With an OP1, Bipika Poudya could have studied anything she wanted at university, anywhere.
The Nepalese student from Toowoomba's Centenary Heights State High School has embraced her passion for planning, choosing to start a Bachelor of Urban Development (Honours) at QUT in 2020, majoring in urban and regional planning,
“It was through my high school studies in Australia that I discovered urban and regional planning as a profession, and I fell in love with it straight away,” Bipika said.
“I saw an aerial photo of Barcelona which really brought my passion into focus.
“That photo made me realise, here in Australia, there's a distinct configuration of houses, different from the buildings and apartments I knew in Nepal, and different again from what I saw in the Barcelona image.
“Each city is different yet everything still works, they’re still functional. That’s what I find fascinating about planning.”
As Queensland’s top Grade 12 student starting a planning degree in 2020, Bipika this month received the annual $1000 Planning Institute of Australia (PIA) Student Bursary, sponsored by LandPartners.
Planning for high achievers
Bipika is part of a growing number of high-achieving students pursuing careers in planning.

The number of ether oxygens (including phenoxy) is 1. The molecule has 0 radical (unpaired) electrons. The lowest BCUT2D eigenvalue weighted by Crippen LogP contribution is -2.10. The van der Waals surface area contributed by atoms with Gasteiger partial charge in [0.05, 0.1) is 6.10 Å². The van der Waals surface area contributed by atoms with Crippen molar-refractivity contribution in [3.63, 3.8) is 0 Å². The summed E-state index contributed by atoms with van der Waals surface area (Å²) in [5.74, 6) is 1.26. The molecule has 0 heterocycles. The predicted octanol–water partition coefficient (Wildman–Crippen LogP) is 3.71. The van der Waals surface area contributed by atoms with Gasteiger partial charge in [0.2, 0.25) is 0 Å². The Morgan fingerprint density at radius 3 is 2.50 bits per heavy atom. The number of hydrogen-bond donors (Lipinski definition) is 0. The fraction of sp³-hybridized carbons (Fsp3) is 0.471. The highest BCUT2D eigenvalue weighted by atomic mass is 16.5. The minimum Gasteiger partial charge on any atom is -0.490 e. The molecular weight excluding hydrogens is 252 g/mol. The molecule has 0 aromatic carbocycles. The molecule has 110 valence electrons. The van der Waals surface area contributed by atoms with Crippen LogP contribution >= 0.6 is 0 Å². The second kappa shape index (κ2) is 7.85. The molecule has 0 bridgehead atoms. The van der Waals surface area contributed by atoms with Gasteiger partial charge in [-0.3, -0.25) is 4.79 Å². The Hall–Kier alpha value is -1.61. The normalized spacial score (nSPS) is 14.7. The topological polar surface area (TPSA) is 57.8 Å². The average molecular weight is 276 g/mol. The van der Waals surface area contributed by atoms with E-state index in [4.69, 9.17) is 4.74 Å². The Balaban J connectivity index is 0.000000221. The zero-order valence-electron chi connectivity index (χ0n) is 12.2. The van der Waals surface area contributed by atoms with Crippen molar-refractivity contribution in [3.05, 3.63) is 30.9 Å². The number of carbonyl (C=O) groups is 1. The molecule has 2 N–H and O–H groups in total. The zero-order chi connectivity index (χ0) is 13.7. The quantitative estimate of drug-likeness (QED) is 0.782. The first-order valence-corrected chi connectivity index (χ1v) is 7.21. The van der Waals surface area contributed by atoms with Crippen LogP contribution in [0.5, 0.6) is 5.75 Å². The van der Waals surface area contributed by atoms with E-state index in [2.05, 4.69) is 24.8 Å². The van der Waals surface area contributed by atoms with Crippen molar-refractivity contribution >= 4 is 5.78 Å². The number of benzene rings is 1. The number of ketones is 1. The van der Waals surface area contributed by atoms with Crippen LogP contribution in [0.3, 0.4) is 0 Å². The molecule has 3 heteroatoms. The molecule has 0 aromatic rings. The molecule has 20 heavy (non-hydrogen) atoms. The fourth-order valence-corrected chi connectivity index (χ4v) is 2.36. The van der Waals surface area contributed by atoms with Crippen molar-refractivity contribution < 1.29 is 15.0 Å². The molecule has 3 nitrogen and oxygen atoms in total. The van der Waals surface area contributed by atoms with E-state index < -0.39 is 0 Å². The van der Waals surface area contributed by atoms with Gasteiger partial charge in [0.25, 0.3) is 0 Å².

“At events like our QUT Open Days, I’m meeting more highly competitive students with lots of study options expressing an interest in planning each year,” said Urban and Regional Planning Lecturer Mellini Sloan.
“These students are realising that planners have a significant role in directing the growth of our cities and regions, shaping the places in which we live, work and play.
“The duality of planning, being a design and technical field, is a powerful lure for bright students looking to further develop both their STEM and humanities skills.
“Our graduates go on to such a broad range of jobs, including roles with the Commonwealth government and high-profile employers like LendLease.
“By following her passions into planning, rather than picking a course simply because it has an OP1-equivalent entry requirement, Bipika is sure to have an exciting and rewarding career.”
Exploring QUT Open Day sealed Bipika’s decision to study planning at QUT.
That’s where she learned about the Urban and Regional Planning course’s focus on industry connections and work integrated learning.
An unconditional offer from QUT, and access to academic excellence and international scholarships, sealed the deal.
“I was impressed with the practical nature of the courses and the many industry partners working with the planning lecturers,” Bipika said.
“The work placement opportunities QUT offers were also important to me because they will allow me to experience what it’s really like to work in planning firms before I even receive my degree.”
The drive for industry relevance and engagement underpins the learning and teaching activities of staff delivering QUT’s Urban & Regional Planning course.
According to Ms Sloan, that’s what sets QUT’s planning course apart.